By: Catherine Kudlick
We all know the feeling: after years of being grumpy because nobody wanted my opinion as a person with a disability, it seems like everyone now wants it through an inbox bursting with surveys and polls. It's easy to be cynical. Do this many groups really care or is this some new fad? We’re busy. We delete. (If you're already feeling guilty, take the survey here: www.surveymonkey.com/r/SFDisabilityCenter)
Here’s the thing: we really need your feedback! Read on if you’re willing to let us make our best pitch for why this is worth your time.
Because surveys need to be straightforward while acknowledging messiness and complexity, we had to put tons of work into it. We poured our hearts and souls into everything from words to commas – if computers didn’t automatically dot “I’s” and cross “t’s” we might have debated that too! Despite all the feedback we got from our team of advisors, we didn’t always get it right, but we tried. For example, we inspired a heated debate on Facebook about the best words when it came to transgender folks. (Convinced? Take the survey!)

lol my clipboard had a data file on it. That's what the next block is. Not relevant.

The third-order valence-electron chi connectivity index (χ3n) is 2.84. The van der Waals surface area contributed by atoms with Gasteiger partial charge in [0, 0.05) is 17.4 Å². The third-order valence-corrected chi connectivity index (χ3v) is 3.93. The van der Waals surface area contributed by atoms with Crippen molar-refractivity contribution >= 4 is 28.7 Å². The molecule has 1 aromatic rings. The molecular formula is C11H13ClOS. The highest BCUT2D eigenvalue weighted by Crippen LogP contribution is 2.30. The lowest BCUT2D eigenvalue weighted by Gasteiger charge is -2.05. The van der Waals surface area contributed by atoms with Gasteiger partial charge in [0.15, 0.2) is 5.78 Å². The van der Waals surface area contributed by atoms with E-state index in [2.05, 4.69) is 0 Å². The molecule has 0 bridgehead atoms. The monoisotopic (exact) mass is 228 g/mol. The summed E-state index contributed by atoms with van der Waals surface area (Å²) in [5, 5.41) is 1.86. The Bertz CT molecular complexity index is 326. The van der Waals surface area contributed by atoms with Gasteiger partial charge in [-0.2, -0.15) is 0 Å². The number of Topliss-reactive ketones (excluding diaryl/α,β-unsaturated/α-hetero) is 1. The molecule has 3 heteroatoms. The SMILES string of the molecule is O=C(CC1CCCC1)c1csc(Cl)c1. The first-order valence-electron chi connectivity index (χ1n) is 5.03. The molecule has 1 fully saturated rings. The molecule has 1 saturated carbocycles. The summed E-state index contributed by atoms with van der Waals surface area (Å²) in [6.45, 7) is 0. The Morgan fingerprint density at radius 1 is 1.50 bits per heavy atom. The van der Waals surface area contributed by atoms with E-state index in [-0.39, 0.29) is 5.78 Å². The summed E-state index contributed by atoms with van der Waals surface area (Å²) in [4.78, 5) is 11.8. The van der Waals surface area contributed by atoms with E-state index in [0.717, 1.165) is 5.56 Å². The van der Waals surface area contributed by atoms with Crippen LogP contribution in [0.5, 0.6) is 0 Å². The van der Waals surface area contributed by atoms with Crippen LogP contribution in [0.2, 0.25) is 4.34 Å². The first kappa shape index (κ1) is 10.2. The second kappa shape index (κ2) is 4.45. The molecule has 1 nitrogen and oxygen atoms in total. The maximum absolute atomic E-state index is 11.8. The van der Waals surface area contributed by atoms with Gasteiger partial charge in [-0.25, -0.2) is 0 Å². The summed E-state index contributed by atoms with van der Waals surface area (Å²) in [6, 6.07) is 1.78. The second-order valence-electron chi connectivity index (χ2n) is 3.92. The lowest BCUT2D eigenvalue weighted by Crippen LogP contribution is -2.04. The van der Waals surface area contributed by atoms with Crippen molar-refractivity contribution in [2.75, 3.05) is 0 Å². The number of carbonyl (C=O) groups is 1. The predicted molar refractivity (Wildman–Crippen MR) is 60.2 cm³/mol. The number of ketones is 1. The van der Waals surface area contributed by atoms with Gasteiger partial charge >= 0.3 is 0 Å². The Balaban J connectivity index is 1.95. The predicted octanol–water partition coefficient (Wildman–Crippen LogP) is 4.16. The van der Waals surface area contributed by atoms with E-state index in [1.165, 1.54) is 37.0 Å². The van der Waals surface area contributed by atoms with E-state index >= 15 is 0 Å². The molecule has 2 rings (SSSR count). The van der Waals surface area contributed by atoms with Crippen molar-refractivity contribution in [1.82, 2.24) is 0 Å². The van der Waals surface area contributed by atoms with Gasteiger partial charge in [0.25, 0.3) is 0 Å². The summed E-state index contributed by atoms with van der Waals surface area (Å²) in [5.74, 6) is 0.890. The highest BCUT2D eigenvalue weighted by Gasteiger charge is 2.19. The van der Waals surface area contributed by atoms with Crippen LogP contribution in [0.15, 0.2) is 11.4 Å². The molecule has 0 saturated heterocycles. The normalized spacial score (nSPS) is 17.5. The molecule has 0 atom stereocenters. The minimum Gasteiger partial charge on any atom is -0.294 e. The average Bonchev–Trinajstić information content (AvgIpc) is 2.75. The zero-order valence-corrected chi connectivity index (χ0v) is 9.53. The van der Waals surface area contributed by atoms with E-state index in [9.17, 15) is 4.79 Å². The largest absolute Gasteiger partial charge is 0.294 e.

Surveys are actually conversations. Not just with strangers but with yourself. You get to ask yourself: What do I think? Why do I think it? Do the questions speak to me and what I believe needs to be said?(Discover if this is true by taking the survey!)
There’s something powerful about embracing the idea that your perspective and voice matters. (To feel that power, go here.)
Unlike mandatory trainings and reviews of your experiences after five seconds on the phone with a company rep, this survey really wants to know what you think. We’re working hard to get feedback from as wide a variety of people as possible because that’s what will make a future center vibrant. Because we believe in disability justice, we need to know what a broad spectrum of people with disabilities want and need, not just the privileged and the loud. (Yeah, I do care about disability culture and disability justice, so maybe I should weigh in.)
Surveys are used to justify decisions. If the response numbers are low, people with power say people don't care. (Come on, you’ll feel terrible if they build whatever they want because too few people mentioned something you care about.)
Here’s the airy-fairy meta one: surveys are one of those cool places where the past and the future touch. Your experiences (the past) meet your expectations (the future). (Never thought of this? Check it out!)
So, if you’ve gotten this far and still aren’t sure, it means you really do care. Take the survey already, and not only that: share it with three other people! We've extended the deadline until December 31, 2018 so now you have even more time to take it. But why wait...
And THANK YOU!